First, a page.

In my last blog, I touched on the hypothalamus being the epicentre for temperature control, a thermostat of sorts for the human body. I briefly covered fever and virus, and in light of COVID-19, we must be more aware of how our bodies respond to its environment, and why. This is especially important when we use tools like thermography, so we can understand what we are looking at and what we are measuring. We can also understand better the benefits thermography brings and its limitations.
Skin for the performance and medical thermography application is one of the most critical anatomies to understand. Did you know that the skin is an organ and is the largest organ in the body! Incredible right. Did you know that it varies in thickness between 1.5 and 4mm or more in different anatomical regions and represents 7% of total body weight? The skin consists of tissues that work together to perform specific functions. Skin in my mind is an extraordinary architectural wonder.
When we are using thermography on humans, we measure the surface temperature of the skin or body region. The skin’s temperature at the superficial layer is dictated by what is going on within the body and is also affected by environment heterogeneity and changes. It is vital to understand these physiologies and their relationship to each other to prevent false negatives in your thermography assessments, recordings and data.
Not only does the skin protect us by providing cushioning (I will discuss this in the next blog), it insulates the deeper body organs. The epidermis layer (outer layer) is waterproof and prevents unnecessary water loss; this layer also produces pigment to protect us from the harmful effects of Ultraviolet (UV) radiation, although the epidermal cells use UV radiation to synthesise vitamin D.
NOTE: your vitamin D level is one that should be optimised to support your immune system, especially against viruses like COVID-19. It helps your body produce over 200 antimicrobial peptides that help fight all sorts of infections.
Body temperature regulation is helped along by the skin’s rich capillary networks and sweat glands which regulate the loss of heat from the body and helps to control body temperature. The skin is a sort of excretory system where salt, urea and water are lost through sweating. When the body is too hot, loss of heat is increased by sweating and by the dilation of capillaries. When the body is too cold the sweat glands are inactive, the capillaries contract and a layer of air is trapped over the epidermis by the erected hairs. NOTE: Sweat glands: exocrine glands lie in the dermis layer and discharge secretion through a duct which opens up onto the skin’s surface.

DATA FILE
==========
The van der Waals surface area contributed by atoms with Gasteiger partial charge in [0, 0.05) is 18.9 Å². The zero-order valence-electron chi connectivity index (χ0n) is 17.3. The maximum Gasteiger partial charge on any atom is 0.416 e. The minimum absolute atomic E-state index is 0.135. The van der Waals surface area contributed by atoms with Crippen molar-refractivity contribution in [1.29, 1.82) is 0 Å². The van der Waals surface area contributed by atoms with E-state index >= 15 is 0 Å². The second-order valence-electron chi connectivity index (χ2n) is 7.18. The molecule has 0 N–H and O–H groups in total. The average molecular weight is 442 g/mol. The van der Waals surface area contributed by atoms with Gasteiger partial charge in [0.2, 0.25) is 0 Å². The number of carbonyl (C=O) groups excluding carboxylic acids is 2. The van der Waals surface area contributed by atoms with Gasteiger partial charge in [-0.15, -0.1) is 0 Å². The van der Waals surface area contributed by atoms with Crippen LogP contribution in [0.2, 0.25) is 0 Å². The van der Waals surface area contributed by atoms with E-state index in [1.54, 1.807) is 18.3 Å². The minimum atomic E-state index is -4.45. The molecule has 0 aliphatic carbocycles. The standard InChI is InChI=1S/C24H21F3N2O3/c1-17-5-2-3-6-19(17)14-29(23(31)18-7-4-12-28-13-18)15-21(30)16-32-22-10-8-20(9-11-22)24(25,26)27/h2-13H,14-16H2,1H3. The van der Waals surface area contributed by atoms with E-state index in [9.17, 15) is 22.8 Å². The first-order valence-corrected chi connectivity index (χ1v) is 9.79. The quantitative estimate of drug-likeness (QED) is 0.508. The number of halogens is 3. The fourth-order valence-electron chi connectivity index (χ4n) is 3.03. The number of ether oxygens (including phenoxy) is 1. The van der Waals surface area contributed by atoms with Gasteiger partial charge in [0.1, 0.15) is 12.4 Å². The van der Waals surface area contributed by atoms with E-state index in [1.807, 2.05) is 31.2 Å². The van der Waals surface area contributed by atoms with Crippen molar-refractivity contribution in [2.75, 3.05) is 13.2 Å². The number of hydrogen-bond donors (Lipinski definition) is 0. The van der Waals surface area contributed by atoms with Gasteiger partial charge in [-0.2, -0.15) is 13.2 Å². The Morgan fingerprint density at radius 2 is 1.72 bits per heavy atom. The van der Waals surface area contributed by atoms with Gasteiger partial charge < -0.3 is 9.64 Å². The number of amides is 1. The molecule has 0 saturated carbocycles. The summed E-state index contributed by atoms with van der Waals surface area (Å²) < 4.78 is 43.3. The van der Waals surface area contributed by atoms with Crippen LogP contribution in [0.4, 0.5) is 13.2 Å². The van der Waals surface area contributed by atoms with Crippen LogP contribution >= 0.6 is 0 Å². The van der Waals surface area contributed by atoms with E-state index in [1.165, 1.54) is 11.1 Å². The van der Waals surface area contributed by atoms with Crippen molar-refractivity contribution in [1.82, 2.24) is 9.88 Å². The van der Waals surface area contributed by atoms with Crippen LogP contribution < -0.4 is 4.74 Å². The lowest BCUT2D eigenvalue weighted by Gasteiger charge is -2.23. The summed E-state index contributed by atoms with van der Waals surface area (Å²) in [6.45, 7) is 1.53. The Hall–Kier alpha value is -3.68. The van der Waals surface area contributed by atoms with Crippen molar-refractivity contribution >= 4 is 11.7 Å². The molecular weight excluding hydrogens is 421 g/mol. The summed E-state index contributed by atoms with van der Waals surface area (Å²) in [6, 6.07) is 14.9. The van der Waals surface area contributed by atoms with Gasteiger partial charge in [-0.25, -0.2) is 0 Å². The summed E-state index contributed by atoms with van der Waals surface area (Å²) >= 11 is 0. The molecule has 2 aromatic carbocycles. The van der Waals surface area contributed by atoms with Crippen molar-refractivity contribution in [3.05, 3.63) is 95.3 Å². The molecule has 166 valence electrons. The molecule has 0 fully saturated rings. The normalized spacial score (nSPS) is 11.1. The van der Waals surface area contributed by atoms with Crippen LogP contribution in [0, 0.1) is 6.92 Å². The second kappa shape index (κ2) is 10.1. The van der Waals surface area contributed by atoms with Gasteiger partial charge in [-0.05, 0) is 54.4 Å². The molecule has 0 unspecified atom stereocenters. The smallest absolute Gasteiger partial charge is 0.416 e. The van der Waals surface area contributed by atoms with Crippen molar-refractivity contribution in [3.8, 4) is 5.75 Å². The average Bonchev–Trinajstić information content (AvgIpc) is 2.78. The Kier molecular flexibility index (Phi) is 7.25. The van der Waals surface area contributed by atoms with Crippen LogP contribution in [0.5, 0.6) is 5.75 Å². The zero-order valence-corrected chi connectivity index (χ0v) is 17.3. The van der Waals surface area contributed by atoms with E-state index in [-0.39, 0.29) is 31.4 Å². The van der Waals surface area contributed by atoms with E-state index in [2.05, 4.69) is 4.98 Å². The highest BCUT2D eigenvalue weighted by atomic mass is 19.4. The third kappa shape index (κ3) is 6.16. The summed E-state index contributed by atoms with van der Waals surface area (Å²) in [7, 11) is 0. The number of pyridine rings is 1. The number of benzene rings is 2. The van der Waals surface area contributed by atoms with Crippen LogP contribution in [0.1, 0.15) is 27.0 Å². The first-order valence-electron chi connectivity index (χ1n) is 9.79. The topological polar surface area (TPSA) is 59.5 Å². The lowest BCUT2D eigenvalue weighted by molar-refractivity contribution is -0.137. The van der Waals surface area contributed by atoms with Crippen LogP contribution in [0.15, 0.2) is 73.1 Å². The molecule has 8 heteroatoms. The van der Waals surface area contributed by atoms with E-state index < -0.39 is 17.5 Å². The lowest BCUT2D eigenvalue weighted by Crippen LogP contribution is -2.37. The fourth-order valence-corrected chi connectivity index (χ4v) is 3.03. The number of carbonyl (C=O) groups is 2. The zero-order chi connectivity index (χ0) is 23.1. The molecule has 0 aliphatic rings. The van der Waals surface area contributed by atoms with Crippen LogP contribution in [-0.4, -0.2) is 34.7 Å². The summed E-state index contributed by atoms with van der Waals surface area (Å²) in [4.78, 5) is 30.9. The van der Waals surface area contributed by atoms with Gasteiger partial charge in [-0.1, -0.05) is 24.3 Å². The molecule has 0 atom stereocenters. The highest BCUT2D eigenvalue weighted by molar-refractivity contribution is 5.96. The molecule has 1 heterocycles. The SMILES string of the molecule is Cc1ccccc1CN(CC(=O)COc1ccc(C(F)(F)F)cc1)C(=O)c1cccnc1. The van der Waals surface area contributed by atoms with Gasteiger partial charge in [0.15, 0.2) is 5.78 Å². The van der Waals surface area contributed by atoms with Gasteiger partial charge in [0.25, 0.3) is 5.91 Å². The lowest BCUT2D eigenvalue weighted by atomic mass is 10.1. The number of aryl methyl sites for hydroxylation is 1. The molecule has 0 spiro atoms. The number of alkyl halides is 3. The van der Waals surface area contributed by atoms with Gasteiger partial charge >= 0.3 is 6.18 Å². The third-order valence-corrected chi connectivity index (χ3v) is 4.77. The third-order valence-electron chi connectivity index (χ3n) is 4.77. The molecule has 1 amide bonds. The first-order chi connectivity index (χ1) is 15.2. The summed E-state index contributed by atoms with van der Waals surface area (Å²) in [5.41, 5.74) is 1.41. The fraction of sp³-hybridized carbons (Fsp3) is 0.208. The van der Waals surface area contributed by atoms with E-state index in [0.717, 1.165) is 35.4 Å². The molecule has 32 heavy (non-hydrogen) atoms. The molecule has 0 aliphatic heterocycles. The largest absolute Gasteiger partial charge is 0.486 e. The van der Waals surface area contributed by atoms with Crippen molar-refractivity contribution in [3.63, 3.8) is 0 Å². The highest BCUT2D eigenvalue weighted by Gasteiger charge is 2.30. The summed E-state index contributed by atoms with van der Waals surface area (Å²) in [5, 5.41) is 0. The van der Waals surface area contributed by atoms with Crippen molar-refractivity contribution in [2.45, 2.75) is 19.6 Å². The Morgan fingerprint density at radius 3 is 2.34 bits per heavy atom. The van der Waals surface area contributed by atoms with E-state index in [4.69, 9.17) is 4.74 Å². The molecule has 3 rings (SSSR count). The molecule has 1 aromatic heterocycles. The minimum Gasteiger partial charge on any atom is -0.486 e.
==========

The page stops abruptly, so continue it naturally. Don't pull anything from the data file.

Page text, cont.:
Other factors that increase the secretion of sweat include pain, nausea, nervousness, and drugs. The environment can play a considerable part in temperature loss or gain through heat loss by forced convection or conduction from radiation.
NOTE: Forced convection is a process causing progressive heat loss from the skin in a windy environment. It can be seen clearly in an infrared camera, and the subject should be only scanned in draft-free environments and out of sunlight
Sensory receptors are sense organs found in the skin; these are associated with nerve endings and which carry information throughout the body towards the brain and spinal cord. They directly communicate with the hypothalamus in the brain to control the bodies temperature.
NOTE: The hypothalamus also controls water balance, thirst, hunger, eating and sexual function. It is also closely connected to the emotional activity, sleep and is the centre for the integration of hormonal and autonomic nervous activity).